Cheaper To Fly To Korea to Watch Rain

Best seat for Rain’s S’pore concert: $888
Flight, accommodation plus ticket to his free concert there: $800
WHEN it Rains here, some Singaporeans will be $888 poorer.

That’s the highest ticket price for the K-pop hunk’s concert on 21 Jan at the Singapore Indoor Stadium.

It’s a shocking figure – some say ‘ridiculously expensive’ – that leaves superstars like The Rolling Stones ($499) and Whitney Houston ($375) in the shade. (See report on facing page.) But administrative executive Gina Wong had the last laugh. For the $800 she’s paid she gets to see her favourite kimchi hunk in Korea. This includes airfare and four nights’ home stay accommodation. Miss Wong, 30, flew to Seoul last night with 15 other members of the Rain Singapore fan club to see the opening gig of Rain’s Coming world tour. That concert tomorrow evening is free and will be held at Jamsil Stadium. Over 40,000 tickets were given away online to both Korean and foreign fans.


Apparently, it is Rain’s way of repaying his hard-core supporters. Miss Wong only managed to get a general ticket, which means she could be seated far away from the stage. But she said she doesn’t mind as long as she can see him. But to pay $888, to see Rain’s concert in Singapore? Miss Wong, like many other fans we spoke to, has her doubts. ‘With $888, I can buy an air ticket already! It’s not that we can’t afford, it’s whether it’s worth it or not.’ Events manager Estelle Tan, 31, agreed. ‘With $888, I’d rather buy an air ticket to Seoul and see a free Rain showcase and go tour the city, shop and eat Korean food,’ she said. The prices, posted on the Rain Singapore website on Tuesday night, shocked many fans. Concert promoter Unusual Productions confirmed the prices with The New Paper yesterday.


Director Leslie Ong said tickets will go on sale at Sistic this month, and that the high prices ($188, $288, $388, $488, $688, $888) are to off-set the production cost which runs ‘into millions’. A check revealed that the most expensive rock concert held here was The Rolling Stones’ two-night gig here in 2003. It cost over $3 million. Rain’s concert, costing a reported 40 billion won ($64m) to produce, features 35 shows in 12 countries including China, Japan, US, Taiwan, Hong Kong, Singapore and Malaysia. For the Singapore gig, Mr Ong said the stage, LED video walls and props will be flown in. The Korean star also travels with a mega entourage including dancers and a top-notch production crew comprising Jamie King, Dago Gonzalez and Roy Bennett, who all did Madonna’s Confessions World Tour. Only 7,000 tickets will be released to accommodate the ‘very big’ stage, said Mr Ong. He didn’t reveal expected takings, but a quick calculation – based on the average ticket price and if the show sells out – makes it about $4 million. Mr Ong admitted that many fans have complained about the high prices. But he and his staff have assured them that the 60 to 70 per cent of the seats fall in the $188 to $388 category, which covers the terrace and balcony. ‘Some complain it’s too expensive, but we explained to them that they don’t have to sit so close to see Rain. The majority of the tickets are affordable.’ But Rain’s cheapest $188 tickets actually cost more than the top range for most Mandopop gigs. Tickets for the upcoming Lee Hom concert, which Hype Records said costs about $1 million to produce, are priced from $78 to $168. Local songbird Stefanie Sun’s show in January was one of the most expensive at $198 a ticket. But are Rain’s fans willing to pay such a big premium?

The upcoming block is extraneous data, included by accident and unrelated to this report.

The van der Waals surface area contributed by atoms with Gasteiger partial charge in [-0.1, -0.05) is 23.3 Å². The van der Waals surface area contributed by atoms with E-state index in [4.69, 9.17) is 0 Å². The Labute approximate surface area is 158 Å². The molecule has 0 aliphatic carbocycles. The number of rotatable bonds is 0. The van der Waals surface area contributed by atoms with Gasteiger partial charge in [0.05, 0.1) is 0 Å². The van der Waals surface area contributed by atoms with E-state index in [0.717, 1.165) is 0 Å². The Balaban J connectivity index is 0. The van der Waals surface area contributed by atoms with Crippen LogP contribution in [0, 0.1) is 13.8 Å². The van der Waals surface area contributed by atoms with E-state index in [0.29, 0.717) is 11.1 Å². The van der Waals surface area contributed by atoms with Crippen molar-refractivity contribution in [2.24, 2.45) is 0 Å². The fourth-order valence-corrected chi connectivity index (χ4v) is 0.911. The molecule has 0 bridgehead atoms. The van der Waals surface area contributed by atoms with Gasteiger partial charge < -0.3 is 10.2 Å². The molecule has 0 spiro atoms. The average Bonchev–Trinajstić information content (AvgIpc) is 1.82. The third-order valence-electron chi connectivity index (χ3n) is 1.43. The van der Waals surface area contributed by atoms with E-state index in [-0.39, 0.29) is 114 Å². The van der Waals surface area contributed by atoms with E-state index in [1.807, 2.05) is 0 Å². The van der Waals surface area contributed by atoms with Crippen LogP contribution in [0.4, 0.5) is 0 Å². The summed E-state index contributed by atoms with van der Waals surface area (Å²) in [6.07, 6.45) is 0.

The reaction was mixed.

Part-time student Blythe Ong, 21, said: ‘I’m so depressed. I was prepared to pay maximum $500 and for that I’d have to eat bread every day. But $888 is too much! Are they trying to extort money from us just because he’s popular? It’s only for a few hours and it’s not as if I can take him home, so why would I want to pay?’

Concert promoters were also surprised to hear about the $888 price tag.

Mr Michael Hosking of Midas Promotions, which brought in Black Eyed Peas and Enrique Iglesias, said ‘it sounds like plenty for a lot of fans’.


But he reasoned that ‘promoters can charge whatever they like but it’s up to the fans whether to pay or not’. Still, some fans are willing to pay. After all, since shooting to fame in Asia last year, the 24-year-old star has held two concerts in New York City. He was in Time magazine’s list of the 100 most influential people in the world.

At least 14 Rain Singapore members have signed up for the $888 tickets, including personal assistant Angeline Lim, 57, and her 54-year-old sister. Ms Lim said: ‘$888 is okay for me. I’ve been waiting for him to come to Singapore, and it’ll be a once-in-a-lifetime experience. ‘I’d even pay $1,000 if I can get to meet him.’

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